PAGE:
Car reviews - Ford - Focus - Sport 5-dr hatch
New Ford Focus ticks even more boxes than before. We test the tidy Sport hatch
2 Sep 2011
THE new Focus was engineered in Cologne with 80 per cent of the old model’s team back on the job to create a 93 per cent changed vehicle. Using the VW Golf and Audi A3 as its benchmarks, previous weak points like noise pathways disappear while completely fresh looks inside and out arrive within a stronger, greener, safer and more efficient small car package that – somehow still – is claimed to evolve its predecessors’ first-class dynamics. After 10 days in the $27,390 Sport 2.0 GDI, we find out if Ford has succeeded.
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Model release date: 1 August 2011 to 1 August 2015
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LV Focus ZetecReleased: February 2009
Ended: July 2011
Family Tree: Focus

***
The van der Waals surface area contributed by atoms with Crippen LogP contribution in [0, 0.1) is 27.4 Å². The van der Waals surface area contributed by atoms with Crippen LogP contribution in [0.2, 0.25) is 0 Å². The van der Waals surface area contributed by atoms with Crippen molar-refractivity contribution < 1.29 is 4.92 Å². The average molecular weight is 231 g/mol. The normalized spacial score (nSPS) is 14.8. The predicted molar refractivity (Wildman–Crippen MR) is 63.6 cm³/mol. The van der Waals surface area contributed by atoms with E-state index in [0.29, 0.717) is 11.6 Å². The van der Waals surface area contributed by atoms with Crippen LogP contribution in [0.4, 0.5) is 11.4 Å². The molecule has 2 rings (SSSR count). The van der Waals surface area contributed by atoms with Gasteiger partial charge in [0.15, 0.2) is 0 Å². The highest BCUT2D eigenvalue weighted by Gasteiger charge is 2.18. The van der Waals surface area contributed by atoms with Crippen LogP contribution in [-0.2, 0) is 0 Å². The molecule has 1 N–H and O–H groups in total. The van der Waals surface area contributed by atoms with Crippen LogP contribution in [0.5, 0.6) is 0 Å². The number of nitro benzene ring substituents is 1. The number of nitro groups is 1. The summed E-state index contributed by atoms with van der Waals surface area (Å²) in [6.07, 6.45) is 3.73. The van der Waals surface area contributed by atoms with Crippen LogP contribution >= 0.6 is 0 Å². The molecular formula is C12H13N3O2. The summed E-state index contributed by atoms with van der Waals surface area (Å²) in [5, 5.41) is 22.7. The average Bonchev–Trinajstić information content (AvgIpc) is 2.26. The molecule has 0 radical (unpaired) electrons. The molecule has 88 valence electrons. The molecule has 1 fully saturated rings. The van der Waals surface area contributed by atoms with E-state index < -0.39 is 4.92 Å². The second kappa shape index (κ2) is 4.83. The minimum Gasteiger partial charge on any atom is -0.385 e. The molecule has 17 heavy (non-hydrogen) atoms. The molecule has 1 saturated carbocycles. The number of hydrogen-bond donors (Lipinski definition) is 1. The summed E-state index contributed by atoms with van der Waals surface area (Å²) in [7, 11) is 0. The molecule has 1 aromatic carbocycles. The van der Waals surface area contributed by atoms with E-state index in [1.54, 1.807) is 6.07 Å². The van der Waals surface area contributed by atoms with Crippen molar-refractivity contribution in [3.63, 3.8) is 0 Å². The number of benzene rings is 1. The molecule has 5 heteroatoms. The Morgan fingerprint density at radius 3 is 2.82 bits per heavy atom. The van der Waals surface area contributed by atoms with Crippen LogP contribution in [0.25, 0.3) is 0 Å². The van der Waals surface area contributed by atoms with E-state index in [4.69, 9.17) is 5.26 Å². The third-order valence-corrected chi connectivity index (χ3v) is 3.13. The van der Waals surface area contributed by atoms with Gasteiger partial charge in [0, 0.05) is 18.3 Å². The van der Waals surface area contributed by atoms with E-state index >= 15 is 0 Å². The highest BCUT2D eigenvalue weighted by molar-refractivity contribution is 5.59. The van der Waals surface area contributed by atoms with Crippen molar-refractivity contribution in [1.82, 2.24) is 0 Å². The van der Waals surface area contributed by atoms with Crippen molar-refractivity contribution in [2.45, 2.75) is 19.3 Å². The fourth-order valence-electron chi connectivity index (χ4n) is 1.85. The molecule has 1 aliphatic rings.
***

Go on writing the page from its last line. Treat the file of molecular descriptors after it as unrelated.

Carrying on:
THE facelifted version of Ford's MkII Focus continued with the popular Zetec variant, featuring new sheetmetal from the base of the windscreen forward, and also a different hatch. Importantly, however, the cars bound for Australia – XR5 Turbo and RS excepted – did not introduce revised side body panels boasting a more pronounced crease line as they did in Europe and elsewhere, because our cars came from South Africa. Being a Zetec, the cars sported a bodykit, racier interior trim, more equipment levels, lower-profile wheels and tyres and a firmer suspension tune compared to the lesser CL and LX. But there was no more extra performance from the 107kW/185Nm 2.0-litre DOHC four-cylinder petrol engine, mated to either a five-speed manual or four-speed automatic with a Tiptronic-style shift pattern. As with the LT from 2007, there were both five-door hatch and four-door sedan Zetec models. Ford’s biggest issues with the LV Focus were a drab interior, dated exterior styling, inconsistent build quality and disrupted supply due to industrial action – but the car still held the dynamic high ground compared to its newer rivals.
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